What's not yet known is whether there is a direct link between the online usage and the viewing patterns.
WHAT MAKES STUDY NOTABLE
While such studies have been attempted before, the AOL-Nielsen survey marries data from the nation's largest online service with TV viewing information gathered by the most influential TV measurement company.
Neither AOL nor Nielsen would talk about the survey; initial results are expected to be announced in the coming weeks.
But executives familiar with the study said Nielsen, at AOL's behest, cross-referenced its 5,000 national people-meter homes against a list of some 10 million current and former AOL subscribers. Close to 500 of the households matched, according to one executive.
AOL and Nielsen are expected to release a number of specifics, such as how much viewing of specific TV networks is done by the AOL households compared to other households. But, despite Nielsen's access to historical data to compare viewing in homes before and after they subscribed to AOL, the companies will not draw any conclusions about a cause-and-effect relationship.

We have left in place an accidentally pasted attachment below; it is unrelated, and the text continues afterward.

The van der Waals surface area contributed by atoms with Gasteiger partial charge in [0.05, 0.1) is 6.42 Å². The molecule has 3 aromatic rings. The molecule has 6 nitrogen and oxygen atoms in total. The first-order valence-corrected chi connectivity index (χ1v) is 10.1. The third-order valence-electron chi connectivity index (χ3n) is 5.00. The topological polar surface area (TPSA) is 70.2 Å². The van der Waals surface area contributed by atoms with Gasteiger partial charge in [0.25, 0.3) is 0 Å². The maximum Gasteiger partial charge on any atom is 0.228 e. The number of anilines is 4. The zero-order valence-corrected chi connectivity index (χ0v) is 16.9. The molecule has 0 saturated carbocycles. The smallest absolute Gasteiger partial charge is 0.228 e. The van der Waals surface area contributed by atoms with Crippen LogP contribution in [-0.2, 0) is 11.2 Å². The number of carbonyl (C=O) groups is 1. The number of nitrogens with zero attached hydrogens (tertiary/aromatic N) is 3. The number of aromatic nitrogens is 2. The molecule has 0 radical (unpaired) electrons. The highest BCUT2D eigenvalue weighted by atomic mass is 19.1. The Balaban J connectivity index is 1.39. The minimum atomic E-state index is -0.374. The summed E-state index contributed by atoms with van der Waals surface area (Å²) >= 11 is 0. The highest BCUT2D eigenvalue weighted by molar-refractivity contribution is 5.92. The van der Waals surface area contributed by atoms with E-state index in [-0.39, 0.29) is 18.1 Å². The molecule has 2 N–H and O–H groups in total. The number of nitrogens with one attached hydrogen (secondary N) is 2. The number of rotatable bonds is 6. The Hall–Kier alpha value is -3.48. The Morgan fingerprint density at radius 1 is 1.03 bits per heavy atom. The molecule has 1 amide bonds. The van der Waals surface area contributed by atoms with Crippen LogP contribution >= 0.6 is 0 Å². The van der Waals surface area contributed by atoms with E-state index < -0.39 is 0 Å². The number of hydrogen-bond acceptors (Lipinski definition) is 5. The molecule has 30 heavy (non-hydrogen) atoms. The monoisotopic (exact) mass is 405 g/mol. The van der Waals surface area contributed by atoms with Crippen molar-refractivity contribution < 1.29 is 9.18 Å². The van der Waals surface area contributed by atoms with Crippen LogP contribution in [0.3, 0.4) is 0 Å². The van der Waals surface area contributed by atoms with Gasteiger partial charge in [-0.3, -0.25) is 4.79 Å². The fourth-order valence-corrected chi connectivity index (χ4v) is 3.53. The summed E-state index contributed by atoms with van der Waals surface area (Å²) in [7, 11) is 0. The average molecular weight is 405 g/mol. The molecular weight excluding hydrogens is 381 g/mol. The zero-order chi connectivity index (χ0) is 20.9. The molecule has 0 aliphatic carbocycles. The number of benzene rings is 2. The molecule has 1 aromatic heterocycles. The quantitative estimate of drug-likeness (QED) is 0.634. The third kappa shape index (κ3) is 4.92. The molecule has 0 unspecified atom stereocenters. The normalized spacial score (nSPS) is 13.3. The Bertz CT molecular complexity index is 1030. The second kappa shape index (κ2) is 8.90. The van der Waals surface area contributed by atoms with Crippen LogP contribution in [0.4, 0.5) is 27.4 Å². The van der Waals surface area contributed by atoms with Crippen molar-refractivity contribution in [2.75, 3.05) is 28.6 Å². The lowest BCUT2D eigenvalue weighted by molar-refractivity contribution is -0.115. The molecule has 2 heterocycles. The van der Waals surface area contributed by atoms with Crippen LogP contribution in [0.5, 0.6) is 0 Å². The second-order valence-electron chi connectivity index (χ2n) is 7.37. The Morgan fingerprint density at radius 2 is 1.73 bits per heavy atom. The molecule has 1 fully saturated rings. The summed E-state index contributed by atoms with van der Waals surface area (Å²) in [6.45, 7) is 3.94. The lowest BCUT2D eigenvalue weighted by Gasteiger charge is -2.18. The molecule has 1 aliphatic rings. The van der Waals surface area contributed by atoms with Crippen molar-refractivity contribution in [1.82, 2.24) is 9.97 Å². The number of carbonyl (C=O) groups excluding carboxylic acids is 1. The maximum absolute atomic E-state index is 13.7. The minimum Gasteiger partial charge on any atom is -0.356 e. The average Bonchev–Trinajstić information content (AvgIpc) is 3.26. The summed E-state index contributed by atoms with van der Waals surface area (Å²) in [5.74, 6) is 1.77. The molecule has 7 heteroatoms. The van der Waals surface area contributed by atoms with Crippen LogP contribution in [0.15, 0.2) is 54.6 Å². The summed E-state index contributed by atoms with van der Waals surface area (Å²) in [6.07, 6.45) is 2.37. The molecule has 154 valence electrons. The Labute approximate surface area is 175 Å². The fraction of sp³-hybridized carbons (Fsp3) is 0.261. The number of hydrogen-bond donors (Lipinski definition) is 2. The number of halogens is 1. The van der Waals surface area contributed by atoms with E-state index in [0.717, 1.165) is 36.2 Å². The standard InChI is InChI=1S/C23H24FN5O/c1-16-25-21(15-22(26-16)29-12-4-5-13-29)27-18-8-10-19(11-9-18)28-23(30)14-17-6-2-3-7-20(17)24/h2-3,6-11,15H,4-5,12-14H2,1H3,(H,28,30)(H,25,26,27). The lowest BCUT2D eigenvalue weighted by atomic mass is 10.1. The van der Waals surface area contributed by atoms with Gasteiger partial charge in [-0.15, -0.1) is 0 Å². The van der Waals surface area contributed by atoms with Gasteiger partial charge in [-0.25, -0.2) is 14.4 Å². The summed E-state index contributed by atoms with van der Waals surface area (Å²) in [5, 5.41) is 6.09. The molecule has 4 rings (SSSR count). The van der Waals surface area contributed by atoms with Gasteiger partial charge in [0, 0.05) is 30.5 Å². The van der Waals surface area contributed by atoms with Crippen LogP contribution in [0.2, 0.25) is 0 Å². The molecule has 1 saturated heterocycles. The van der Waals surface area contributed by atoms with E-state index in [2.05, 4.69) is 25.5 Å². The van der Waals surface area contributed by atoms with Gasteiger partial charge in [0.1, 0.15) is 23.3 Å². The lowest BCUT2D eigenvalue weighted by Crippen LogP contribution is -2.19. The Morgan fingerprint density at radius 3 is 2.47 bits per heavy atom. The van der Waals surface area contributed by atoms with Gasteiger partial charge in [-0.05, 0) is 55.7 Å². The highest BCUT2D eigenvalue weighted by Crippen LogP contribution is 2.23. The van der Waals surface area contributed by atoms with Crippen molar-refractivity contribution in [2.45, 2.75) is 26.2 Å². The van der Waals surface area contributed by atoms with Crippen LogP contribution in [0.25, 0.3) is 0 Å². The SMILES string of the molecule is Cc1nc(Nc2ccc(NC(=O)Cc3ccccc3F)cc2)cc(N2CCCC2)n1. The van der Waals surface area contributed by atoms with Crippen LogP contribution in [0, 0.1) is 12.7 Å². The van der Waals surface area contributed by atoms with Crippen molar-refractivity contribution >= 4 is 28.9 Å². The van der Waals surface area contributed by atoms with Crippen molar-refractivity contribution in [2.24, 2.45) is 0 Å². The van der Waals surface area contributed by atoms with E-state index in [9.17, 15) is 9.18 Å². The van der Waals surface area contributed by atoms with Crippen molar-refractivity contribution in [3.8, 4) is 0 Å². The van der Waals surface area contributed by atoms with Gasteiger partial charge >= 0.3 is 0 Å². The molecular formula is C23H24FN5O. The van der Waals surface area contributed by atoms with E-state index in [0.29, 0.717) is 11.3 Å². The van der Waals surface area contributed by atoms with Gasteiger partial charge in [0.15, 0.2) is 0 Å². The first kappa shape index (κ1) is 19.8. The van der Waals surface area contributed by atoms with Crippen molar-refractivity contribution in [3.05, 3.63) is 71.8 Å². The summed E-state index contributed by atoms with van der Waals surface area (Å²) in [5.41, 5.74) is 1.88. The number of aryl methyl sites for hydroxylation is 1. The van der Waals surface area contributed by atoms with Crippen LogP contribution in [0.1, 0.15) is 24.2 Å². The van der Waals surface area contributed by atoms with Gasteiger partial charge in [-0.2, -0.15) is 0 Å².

"Since AOL homes are generally upscale, that could be the factor that determines the amount of TV viewing, since we know upscale homes watch less TV," said one of the executives familiar with the survey.
In the future, Nielsen hopes to be able to make direct correlations between online usage and TV viewing. To facilitate that kind of a finding, the company recently began asking those who participate in its sample to keep track of their PC usage.
Further, Nielsen would like to hook up with more Internet access providers and online services to get a more complete picture of online usage.
One phenomenon that clearly needs more study is the impact of online usage on kids' TV viewing. Nielsen has come under fire for what the networks claim is under-reporting of kids' TV viewing. But some claim kids' viewing is indeed